A weir trough 10 may be positioned about the first end 81 of the upper portion 8. The weir trough 10 may be configured to include a diameter that is measurably larger than that of the upper portion 8. In this manner, as fluid rises from within the conical portion 5, the fluid may be pushed into the upper portion 8, over weir 9, and into the weir trough 10 for collection. An outlet port 12 may be provided in weir trough 10 to remove fluid substantially free of solids from the trough 10. In one embodiment, the outlet port 12 includes a pipe (not shown) sufficient in size and adequate in elevation to allow removal of fluid from the trough 10 without creating head requirements, within the trough 10, that is greater than the difference between the elevation of the upper portion 8 extending above the bottom of the trough 10 and a bottom edge of the serrated edge 91. The outlet port 12 may be positioned in tangential communication or otherwise with the trough 10.
An air bleed port 11 may also be provided at the bottom of the trough 10 and extends into the chamber 2 to a point higher than the level of cyclonic flow within the chamber 2. The bleed port 11, as illustrated in FIG. 1, permits air that may have been trapped within the chamber 2 to be removed from the chamber 2. To prevent fluid from the trough 10 from entering into the chamber 2, the bleed port 11 may be accompanied by a standpipe 111 which extends above the fluid level in trough 10.
In operation, fluid with a suspension of solids may be directed (e.g., by using a pump or by gravity) from a source through the inlet 14 and into the chamber 2. As the fluid is introduced through the inlet 18, which may be in tangential communication with the chamber 2, the fluid is permitted to flow along the wall of the chamber 2 resulting in a cyclonic flow pattern circumferentially about the circular upper portion 8. The cyclonic flow pattern within the chamber 2 continues to move downward towards the annular opening 4, and subsequently exits through the annular opening and into the conical portion 5. As the fluid moves across the annular opening 4, it is uniformly distributed into the conical portion 5 while its relative velocity is decreased. As additional fluid moves into the conical portion 5, the level of fluid in the conical portion 5 rises in a direction substantially transverse to the incoming fluid. During this ascending period, solids in suspension may separate from the fluid and fall out of suspension, based on the relative density of the solids and gravitational force, to settle towards the apex 51 of the conical portion 5. In order to permit gravity to act on the suspended solids and cause the solids to fall out of suspension, the fluid exiting from the annular opening 4 is provided with an ascending velocity that is less than the settling velocity of the solids caused by gravity.
The ascending fluid which is substantially free of solids may continue to rise toward the upper portion 8 of the housing 3. It should be noted that the smaller diameter of the upper portion 8 relative to the diameter of the conical portion 5 slightly restricts the flow of fluid into the upper portion 8, and creates an upflow velocity, which acts to maintain the solids within the housing 3 and prevent the solids from being removed through the upper portion 8. This is because in order move through the upper portion 8, the solids must overcome the upflow velocity moving in a direction opposite the downward direction of the solids. To generate such an upflow, the inlet 14, in one embodiment, may be provided with a diameter sufficient to generate a pressure capable of driving the fluid that is substantially free of solids within the conical portion 5 and into the upper portion 8. Once the ascending fluid substantially free of solids has risen to the level of the weir 9, it overflows into and is collected in weir trough 10 for subsequently removal through outlet port 12.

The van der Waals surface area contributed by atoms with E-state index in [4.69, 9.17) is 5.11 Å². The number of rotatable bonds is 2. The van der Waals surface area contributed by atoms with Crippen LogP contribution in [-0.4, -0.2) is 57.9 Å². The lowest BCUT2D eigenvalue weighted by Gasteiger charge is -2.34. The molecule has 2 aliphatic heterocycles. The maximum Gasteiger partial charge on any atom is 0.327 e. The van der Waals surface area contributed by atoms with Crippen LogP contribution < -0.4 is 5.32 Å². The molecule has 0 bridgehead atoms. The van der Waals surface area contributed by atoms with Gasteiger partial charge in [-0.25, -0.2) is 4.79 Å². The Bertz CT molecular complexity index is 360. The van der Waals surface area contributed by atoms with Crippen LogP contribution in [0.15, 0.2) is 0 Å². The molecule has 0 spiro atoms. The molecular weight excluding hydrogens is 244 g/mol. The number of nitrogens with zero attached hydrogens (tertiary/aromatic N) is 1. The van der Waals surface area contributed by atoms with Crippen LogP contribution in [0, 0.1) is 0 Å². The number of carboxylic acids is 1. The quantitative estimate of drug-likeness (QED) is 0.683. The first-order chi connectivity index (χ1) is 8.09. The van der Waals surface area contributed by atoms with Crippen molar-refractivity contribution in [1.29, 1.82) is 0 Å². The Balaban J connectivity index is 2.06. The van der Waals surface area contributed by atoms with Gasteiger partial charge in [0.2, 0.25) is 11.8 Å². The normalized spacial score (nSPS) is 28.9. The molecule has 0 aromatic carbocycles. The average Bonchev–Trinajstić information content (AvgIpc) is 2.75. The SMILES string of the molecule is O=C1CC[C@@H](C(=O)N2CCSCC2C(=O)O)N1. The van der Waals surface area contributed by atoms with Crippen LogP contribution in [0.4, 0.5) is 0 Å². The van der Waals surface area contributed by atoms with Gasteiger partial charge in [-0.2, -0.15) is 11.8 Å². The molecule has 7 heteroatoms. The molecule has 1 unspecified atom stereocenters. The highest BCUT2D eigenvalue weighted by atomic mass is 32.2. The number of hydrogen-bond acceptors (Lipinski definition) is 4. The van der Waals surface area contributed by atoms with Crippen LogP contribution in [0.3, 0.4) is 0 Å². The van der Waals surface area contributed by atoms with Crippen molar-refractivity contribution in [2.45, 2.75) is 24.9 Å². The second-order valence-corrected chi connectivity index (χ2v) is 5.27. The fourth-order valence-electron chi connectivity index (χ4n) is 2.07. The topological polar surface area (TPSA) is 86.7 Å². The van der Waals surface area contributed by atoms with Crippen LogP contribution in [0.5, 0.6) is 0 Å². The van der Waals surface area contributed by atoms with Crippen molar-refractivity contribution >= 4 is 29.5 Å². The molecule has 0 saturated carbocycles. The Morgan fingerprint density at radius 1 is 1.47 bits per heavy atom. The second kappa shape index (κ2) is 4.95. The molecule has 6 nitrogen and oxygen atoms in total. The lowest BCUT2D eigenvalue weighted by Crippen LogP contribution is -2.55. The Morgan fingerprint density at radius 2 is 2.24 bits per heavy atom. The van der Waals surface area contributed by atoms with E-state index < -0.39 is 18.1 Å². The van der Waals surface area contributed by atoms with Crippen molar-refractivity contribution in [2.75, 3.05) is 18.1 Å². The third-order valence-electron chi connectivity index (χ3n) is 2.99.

It noted above, in order to facilitate fluid flow over weir 9, inlet 14, in one embodiment, is provided with a diameter sufficient to generate a pressure capable of driving the fluid within the conical portion 5 into the upper portion 8 and into trough 10. Moreover, the position of the inlet 14 is preferably at a level lower than serrated edge 91 of weir 9. In this manner, the fluid entering through the inlet 14 and into the conical portion 5 may be provided with a laminar flow, so as minimize agitation of the existing fluid within the conical portion 5, which could resuspend the settled solids. Furthermore, the laminar flow into the conical portion 5 can act to push solids which have settled away from the apex 51 down towards the apex 51.
While the invention has been described in connection with specific embodiments thereof, it will be understood that it is capable of further modification. For example, the size of the various components of the device 1 may be modified to accommodate various applications. Furthermore, this application is intended to cover any variations, uses, or adaptations of the invention, including such departures from the present disclosure as come within known or customary practice in the art to which the invention pertains, and as fall within the scope of the appended claims.
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|U.S. Classification||210/304, 209/12.1, 209/725, 209/720, 209/733, 55/459.1, 209/719, 210/512.1|
|International Classification||C02F1/38, B01D21/02, B04C3/00|
|Cooperative Classification||C02F1/38, B01D21/02, B01D21/245, B04C3/00, B01D21/2411, B01D21/2483|
|European Classification||B01D21/02, B01D21/24A2, B01D21/24N, B04C3/00, C02F1/38|
|23 Aug 2001||AS||Assignment|
Owner name: MARINE BIOTECH INC., MASSACHUSETTS
Free format text: ASSIGNMENT OF ASSIGNORS INTEREST;ASSIGNOR:HELWIG, NEIL E.;REEL/FRAME:012101/0183
Effective date: 20010723
|25 Oct 2006||REMI||Maintenance fee reminder mailed|
|8 Apr 2007||LAPS||Lapse for failure to pay maintenance fees|
|5 Jun 2007||FP||Expired due to failure to pay maintenance fee|
Effective date: 20070408
|27 May 2009||AS||Assignment|
Owner name: AQUATIC ECO-SYSTEMS, INC., FLORIDA
Free format text: ASSIGNMENT OF ASSIGNORS INTEREST;ASSIGNOR:MARINE BIOTECH, INC.;REEL/FRAME:022746/0726
Effective date: 20080209